2. This week I have been struggling with what using technology to create new things really means and your post is a brilliant insight into a new physically (but not virtually) impossible version of experiential learning.

    Thanks Reid.

  3. OK…first I need to go do some yoga so I can allow this to sink in to my deeper being. 🙂

    The amazing part is….we can do all of what you layout here. The tools are out there, the websites, the virtual worlds. Heck….you could go into Google Earth go underwater and “be” the plates. Get a feel for how big you are, ‘swim’ your own cracks and see where you bump up against other plates. Have an understanding of who you are as a plate on the crust of the earth.

    Changing education is not a tool set it’s a mind set. Change the mind and the rest will follow.

  4. I love your post! At my school, the PYP teachers, have been talking and mulling over the concepts and how to incorporate them fully in all subjects for weeks! Your posts came like a breath of fresh air, and your photos are gorgeous. Yes, we should become the change we want to see. In the end it is all about connections again. Teachers, students and content. All should blend perfectly, like mixing different colors to make a brand new, amazing, never seen before color in education. Merging with what, who and how we are teaching our children for their future. Thank you for the “spiritual” enlightenment, Reid.

  5. Wow, Reid, you are really pushing boundaries with this post. So much of what school is about is creating boundaries – classrooms, schedules, timetables, due dates…

    The idea of students ‘being the learning’ is quite profound, yet I am sure it has been done many times before. When I began teaching in the early 90s, I worked at Natural Science School where most of the activities occurred outdoors. One activity, predator-prey, had the students roam a forest taking on the role of an animal they had been randomly assigned – if they were a predator they had to find food, if they were prey they had to make sure they were not found! Although this was just an upgraded version of tag or hide and seek, those who took their role seriously learned the basics of survival and what it was like to adapt. They were the learning.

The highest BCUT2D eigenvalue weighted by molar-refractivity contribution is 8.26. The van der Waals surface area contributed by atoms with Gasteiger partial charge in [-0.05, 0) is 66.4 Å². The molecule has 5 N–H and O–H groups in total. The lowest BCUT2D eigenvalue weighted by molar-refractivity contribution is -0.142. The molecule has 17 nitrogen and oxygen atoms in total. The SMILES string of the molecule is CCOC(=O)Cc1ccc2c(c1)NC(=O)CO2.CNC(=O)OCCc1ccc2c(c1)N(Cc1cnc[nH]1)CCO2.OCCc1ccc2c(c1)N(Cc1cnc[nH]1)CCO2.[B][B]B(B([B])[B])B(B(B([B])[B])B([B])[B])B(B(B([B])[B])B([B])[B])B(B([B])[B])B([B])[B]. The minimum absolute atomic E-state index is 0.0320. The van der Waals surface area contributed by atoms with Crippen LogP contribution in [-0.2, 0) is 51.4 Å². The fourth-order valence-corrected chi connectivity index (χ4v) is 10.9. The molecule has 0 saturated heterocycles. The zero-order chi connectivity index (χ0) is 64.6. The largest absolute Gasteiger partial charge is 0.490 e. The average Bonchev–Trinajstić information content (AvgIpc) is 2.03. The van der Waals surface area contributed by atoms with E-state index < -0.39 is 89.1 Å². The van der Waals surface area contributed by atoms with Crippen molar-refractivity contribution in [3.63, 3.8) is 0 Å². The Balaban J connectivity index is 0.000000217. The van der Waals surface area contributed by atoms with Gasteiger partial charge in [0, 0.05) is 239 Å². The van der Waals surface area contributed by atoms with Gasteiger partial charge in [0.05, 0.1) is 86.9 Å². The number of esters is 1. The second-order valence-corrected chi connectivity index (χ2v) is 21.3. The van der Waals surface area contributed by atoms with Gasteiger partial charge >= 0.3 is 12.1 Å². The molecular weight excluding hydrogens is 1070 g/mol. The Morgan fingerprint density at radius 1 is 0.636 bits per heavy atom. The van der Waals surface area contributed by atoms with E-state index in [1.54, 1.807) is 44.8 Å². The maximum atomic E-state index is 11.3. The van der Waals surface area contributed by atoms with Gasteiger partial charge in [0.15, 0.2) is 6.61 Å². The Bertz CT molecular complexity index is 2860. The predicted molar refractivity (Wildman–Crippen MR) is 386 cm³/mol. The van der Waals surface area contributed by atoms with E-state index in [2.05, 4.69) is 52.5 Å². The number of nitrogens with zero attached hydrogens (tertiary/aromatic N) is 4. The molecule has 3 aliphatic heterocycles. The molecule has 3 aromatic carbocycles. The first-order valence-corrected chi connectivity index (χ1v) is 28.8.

Thanks for reminding me about this simulation game and how powerful this type of learning can be. I agree with Joe T. earlier, we should move towards a ‘slow-learning’ model so that what we do learn is more thoroughly understood. Rushing through material or concepts does not help students learn. Nor does it allow them to ‘be’.

  6. I love how visual and easy it is to read your blog. “Be the change you wish to see in the world” is a great quote for starting a conversation with students on change. In one of the Grade 4 classes I support we were talking about this subject the other day. The teacher had taken a photo of a pile of rubbish that was left on the side of the road as she walked to school that morning beside the river that runs by our school. We are coming to the end of our water unit and we co-taught a lesson on change and empathy. Many of the students don’t seem to care. Maybe by becoming the concepts themselves they will better understand the ideas that are being presented to them. I’ll try this next week. Thanks for an excellent reflection!

Leave a Reply

Your email address will not be published. Required fields are marked *